faucet in kitchen with water dripping

The contamination of the drinking water supply in Flint, MI, has heightened water quality awareness in communities across the U.S., including right here in South Central Pennsylvania. Many of us are now paying closer attention to the appearance of our tap water. However, depending on the reason for the change, off-color tap water may or may not be cause for concern.

Why is My Tap Water Discolored?

There are several factors that can affect the appearance of tap water and potentially alter its color:

  • Change in water supply source: The Flint crisis is an example of how a change in water supply source can affect water color and quality. In 2014, the city switched from Lake Huron to the Flint River as its primary water source. Inadequate treatment procedures for the river water caused lead from aging pipes to leach into the public water supply, resulting in discoloration and contamination.
  • Organic matter: Materials such as dirt, sediment and minerals (calcium or magnesium) can accumulate in water mains over time, which can cause tap water to turn a brownish color. Brown water typically is not contaminated, although public experts indicate that you should not drink it.
  • Corrosion: Copper plumbing pipes can corrode as they age, this causes water to turn bluish-green and can leave stains on your plumbing fixtures. High levels of copper in the water supply also poses health concerns. If your community’s water system uses pipes made of galvanized steel, iron or cast iron, the rust from these pipes will cause the water to turn red, orange or yellow.
  • Air bubbles: You may have cause to ask, “Why is my tap water cloudy?”. Typically, tap water will look milky or white due to trapped air that forms bubbles in the bottom of a drinking glass. If you allow the glass to set for a few minutes, the water becomes clear. However, if you have well water that maintains a milky appearance you should have your system checked by a water treatment professional.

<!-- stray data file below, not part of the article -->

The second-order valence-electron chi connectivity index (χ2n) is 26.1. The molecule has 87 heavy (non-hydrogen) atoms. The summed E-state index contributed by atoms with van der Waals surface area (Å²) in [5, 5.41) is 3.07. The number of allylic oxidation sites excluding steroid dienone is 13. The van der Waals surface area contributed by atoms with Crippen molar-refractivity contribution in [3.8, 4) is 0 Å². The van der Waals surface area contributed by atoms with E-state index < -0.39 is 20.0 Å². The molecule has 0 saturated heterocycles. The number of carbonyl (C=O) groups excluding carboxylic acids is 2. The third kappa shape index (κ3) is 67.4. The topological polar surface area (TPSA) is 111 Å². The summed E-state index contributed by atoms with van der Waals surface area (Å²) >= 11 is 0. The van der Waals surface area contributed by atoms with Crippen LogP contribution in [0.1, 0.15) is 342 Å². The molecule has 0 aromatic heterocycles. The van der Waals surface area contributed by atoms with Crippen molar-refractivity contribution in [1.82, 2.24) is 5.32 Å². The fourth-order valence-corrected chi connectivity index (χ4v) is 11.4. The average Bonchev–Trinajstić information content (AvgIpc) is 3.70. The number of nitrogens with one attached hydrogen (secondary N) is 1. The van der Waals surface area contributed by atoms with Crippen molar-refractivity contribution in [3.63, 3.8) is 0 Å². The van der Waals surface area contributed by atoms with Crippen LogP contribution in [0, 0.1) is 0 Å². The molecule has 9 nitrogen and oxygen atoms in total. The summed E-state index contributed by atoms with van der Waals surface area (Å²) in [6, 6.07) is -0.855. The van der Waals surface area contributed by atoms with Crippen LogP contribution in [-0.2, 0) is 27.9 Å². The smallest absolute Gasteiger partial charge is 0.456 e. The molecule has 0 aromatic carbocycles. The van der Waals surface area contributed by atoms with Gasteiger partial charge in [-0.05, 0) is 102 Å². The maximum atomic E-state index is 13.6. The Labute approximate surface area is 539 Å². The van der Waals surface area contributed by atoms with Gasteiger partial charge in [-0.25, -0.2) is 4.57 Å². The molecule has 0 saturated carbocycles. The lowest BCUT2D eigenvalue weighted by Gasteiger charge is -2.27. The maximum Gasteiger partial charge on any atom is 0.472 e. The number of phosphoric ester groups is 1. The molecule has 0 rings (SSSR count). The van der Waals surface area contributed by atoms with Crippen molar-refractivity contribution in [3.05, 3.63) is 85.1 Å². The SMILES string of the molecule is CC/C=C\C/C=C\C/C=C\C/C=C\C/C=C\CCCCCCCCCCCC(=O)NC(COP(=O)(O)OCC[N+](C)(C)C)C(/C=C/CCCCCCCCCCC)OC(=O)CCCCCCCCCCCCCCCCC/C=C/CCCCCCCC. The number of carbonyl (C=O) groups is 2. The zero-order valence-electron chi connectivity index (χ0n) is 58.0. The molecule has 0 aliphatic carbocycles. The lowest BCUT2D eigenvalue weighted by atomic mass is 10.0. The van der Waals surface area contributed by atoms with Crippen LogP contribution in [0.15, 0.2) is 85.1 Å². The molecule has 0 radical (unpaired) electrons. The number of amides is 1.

• Pollution: A polluted water supply can result in discoloration. There are several possible causes of water pollution such as pesticides (which can be an issue in South Central PA agricultural communities), chemical dumping and residue from hydraulic fracturing (fracking) mining operations.

What Do You Do If You Notice Discolored Tap Water?

While discolored tap water is often harmless, you shouldn’t ignore it if it occurs. Start by contacting your neighbors to see if they are experiencing the same issues. If so, there could be a problem with the water supply in your area, and you should get in touch with your local government officials or water company. If it appears you’re the only one with off-color water, have a water treatment professional conduct testing to determine the cause.

Haller Enterprises Will Handle Your Water Testing and Treatment Needs

If you live in or near Pennsylvania cities such as Lancaster, Carlisle, Lebanon, York, Exton, or Quakertown, Haller Enterprises will conduct comprehensive testing to identify the cause of your water problem. Once the issues is identified, Haller will fix it using the appropriate water treatment method – water softening, reverse osmosis, water neutralization, UV light implementation.

Don’t let the question, “Why is my tap water a strange color?” keep you awake at night. Contact Haller today to schedule a water supply testing appointment.

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